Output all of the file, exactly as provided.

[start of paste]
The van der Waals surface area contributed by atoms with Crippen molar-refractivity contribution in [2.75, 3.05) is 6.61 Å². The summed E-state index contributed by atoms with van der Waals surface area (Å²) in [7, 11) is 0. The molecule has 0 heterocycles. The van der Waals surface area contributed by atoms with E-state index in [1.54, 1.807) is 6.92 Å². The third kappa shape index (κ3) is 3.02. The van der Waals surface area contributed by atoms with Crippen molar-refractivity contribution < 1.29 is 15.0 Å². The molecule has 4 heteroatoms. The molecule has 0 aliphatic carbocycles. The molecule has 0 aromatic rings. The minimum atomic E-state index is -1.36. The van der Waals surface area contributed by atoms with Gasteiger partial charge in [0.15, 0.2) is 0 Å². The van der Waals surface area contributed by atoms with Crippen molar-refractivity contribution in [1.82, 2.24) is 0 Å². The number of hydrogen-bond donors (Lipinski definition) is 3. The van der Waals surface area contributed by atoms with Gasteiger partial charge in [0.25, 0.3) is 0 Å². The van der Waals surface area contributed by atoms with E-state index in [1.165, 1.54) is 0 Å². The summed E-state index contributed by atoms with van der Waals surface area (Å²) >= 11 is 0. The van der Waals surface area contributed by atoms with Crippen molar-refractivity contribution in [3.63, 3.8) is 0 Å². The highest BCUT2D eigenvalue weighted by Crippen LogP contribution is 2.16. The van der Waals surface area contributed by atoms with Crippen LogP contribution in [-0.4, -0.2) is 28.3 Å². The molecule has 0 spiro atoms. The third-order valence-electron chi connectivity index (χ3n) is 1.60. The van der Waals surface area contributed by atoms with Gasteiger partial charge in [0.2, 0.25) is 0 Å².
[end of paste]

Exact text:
The van der Waals surface area contributed by atoms with Crippen molar-refractivity contribution in [2.75, 3.05) is 6.61 Å². The summed E-state index contributed by atoms with van der Waals surface area (Å²) in [7, 11) is 0. The molecule has 0 heterocycles. The van der Waals surface area contributed by atoms with E-state index in [1.54, 1.807) is 6.92 Å². The third kappa shape index (κ3) is 3.02. The van der Waals surface area contributed by atoms with Crippen molar-refractivity contribution < 1.29 is 15.0 Å². The molecule has 4 heteroatoms. The molecule has 0 aliphatic carbocycles. The molecule has 0 aromatic rings. The minimum atomic E-state index is -1.36. The van der Waals surface area contributed by atoms with Gasteiger partial charge in [0.15, 0.2) is 0 Å². The van der Waals surface area contributed by atoms with Crippen molar-refractivity contribution in [1.82, 2.24) is 0 Å². The number of hydrogen-bond donors (Lipinski definition) is 3. The van der Waals surface area contributed by atoms with Gasteiger partial charge in [0.25, 0.3) is 0 Å². The van der Waals surface area contributed by atoms with E-state index in [1.165, 1.54) is 0 Å². The summed E-state index contributed by atoms with van der Waals surface area (Å²) >= 11 is 0. The van der Waals surface area contributed by atoms with Crippen molar-refractivity contribution in [3.63, 3.8) is 0 Å². The highest BCUT2D eigenvalue weighted by Crippen LogP contribution is 2.16. The van der Waals surface area contributed by atoms with Crippen LogP contribution in [-0.4, -0.2) is 28.3 Å². The molecule has 0 spiro atoms. The third-order valence-electron chi connectivity index (χ3n) is 1.60. The van der Waals surface area contributed by atoms with Gasteiger partial charge in [0.2, 0.25) is 0 Å².